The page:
Congress needs to do more for the disabled community about: COVID-19
Congress voted on a third bill to deal with the impact of COVID-19. The $ 2 trillion bill includes some small pieces for people with disabilities, but fails to recognize the full needs of our community. People with disabilities are disproportionately affected by COVID-19; not only from the virus itself, but also from the tensions in the healthcare system and disruption of routine services and infrastructure. Congress must ensure that future bills specifically and meaningfully address the consequences of COVID-19 for the disabled community. Our lives, our safety and our civil rights are all online.
The bill is taking some small but important steps to engage the disabled community. People with disabilities who rely on SSI, SSDI, Medicaid, and other income or asset limit programs will be able to receive incentive checks without being penalized. Medicaid providers who support people with disabilities will have access to small business loans and may apply for a limited pool of new Medicaid funding to respond to the pandemic. Direct support professionals who work for people with developmental disabilities will be able to come with us if we have to go to the hospital, forever fixing the longstanding problem of Medicaid withdrawal. Money follows the face was funded until November, providing another tool for the displacement of people with disabilities dangerous meeting settings during this crisis. The Community Life Administration received $ 995 million in pandemic response, including $ 85 million in support of Independent Living Centers. Important programs for people with disabilities such as SNAPs, education and housing have all received additional funding.
However, the bill largely fails to respond to the deep crisis facing the disabled community. In the days and weeks leading up to this vote, the disabled community communicated clearly and often with Congress about what we need. Congress has made the choice to ignore many of our most pressing issues. The bill does not include:
- Adequate funding for Medicaid to ensure that states are able to provide care for all who need it.
- Specific grants for home and community services to support people with disabilities in our homes and communities during the severe shortage of workers caused by COVID-19.
- permanent the reauthorization of money follows the personality necessary for states to make full use of the program and to deinstitutionalize as many people as possible. This is required from 2016.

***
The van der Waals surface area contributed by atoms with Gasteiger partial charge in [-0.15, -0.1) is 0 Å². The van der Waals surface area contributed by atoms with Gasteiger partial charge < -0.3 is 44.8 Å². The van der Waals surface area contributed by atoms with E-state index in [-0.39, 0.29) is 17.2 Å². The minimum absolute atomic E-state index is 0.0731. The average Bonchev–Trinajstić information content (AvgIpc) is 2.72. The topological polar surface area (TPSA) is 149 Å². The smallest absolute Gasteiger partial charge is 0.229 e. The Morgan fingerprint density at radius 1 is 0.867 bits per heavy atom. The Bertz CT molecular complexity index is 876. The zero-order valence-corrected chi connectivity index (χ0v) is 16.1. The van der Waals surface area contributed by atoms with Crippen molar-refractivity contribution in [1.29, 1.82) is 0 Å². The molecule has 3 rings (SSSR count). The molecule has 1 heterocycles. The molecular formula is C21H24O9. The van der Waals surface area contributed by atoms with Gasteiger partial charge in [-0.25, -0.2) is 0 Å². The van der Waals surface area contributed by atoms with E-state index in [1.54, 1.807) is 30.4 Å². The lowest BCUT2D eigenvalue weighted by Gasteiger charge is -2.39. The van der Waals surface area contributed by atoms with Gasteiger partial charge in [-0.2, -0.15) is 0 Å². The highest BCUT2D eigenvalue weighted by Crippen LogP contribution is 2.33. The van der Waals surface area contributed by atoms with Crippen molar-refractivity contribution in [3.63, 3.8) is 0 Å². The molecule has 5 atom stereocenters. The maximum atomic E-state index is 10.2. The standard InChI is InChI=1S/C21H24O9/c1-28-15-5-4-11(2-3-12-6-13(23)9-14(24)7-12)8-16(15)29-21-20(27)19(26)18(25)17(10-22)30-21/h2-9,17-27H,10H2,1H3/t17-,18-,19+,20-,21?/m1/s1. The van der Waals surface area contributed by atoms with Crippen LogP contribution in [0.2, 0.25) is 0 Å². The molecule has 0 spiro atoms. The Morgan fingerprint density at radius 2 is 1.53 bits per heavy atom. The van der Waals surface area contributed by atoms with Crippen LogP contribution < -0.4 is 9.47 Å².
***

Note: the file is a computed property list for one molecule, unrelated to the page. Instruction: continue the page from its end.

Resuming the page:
- Recognizing direct care workers as essential personal ones so that they can have access to personal protective equipment and other important resources to protect themselves and the people they support.
- Clear prohibition on discrimination in COVID-19 healthcare – even though they are advocates for the rights of people with disabilities the whistle blows for countries around the country that consider us less worthy of life.
- Fixing the emergency COVID-19 paid leave program to include family care for adults with disabilities, not just children.
- Adequate funding to support all students with disabilities, especially those for whom distance learning is not available. In addition, the bill asks Secretary DeVos to recommend which parts of IDEA and Section 504, which she believes should be repealed, further jeopardizing the rights of students with disabilities.
- While people who rely on SSI, SSDI, Medicaid, and similar programs will be able to receive incentive checks without affecting the income or asset limit, people must file taxes to receive those checks. For the nearly 4 million SSI taxpayers because they have no other income, this is a significant barrier that needs to be fixed.
- The bill makes it easier for Medicare people to obtain an additional 90-day supply of their medicines in case of emergency, but does not include Medicaid people or private insurance. In addition, it does not include disabled people who rely on controlled substances.
These needs are serious and urgent. If not addressed immediately, people with disabilities will lose important services that support us in our homes, schools and communities. We will not get the healthcare we need and our civil rights will be violated. But Congress has already taken a break and has no plans to return until May. For many disabled people, it may be too late. Congress they should not stop working until it has completely dealt with what our entire country needs, including people with disabilities in this crisis. ASAN urges Congress to immediately assemble, if necessary, remotely, and begin work on a fourth bill, which is finally addressed by all of us.
The Autistic Self-Defense Network is a 501 (c) (3) nonprofit organization run by and for people with autism. ASAN was created to serve as a national disability organization for the autism community, run by and for autistic Americans, advocating for change in systems and ensuring that the voices of autistic people are heard in policy debates and halls power. Our staff works to educate communities, support self-protection in all its forms, and improve public perceptions of autism. ASAN members and supporters include adults and youth with autism, cross-disability advocates and non-autistic family members, professionals, caregivers and friends.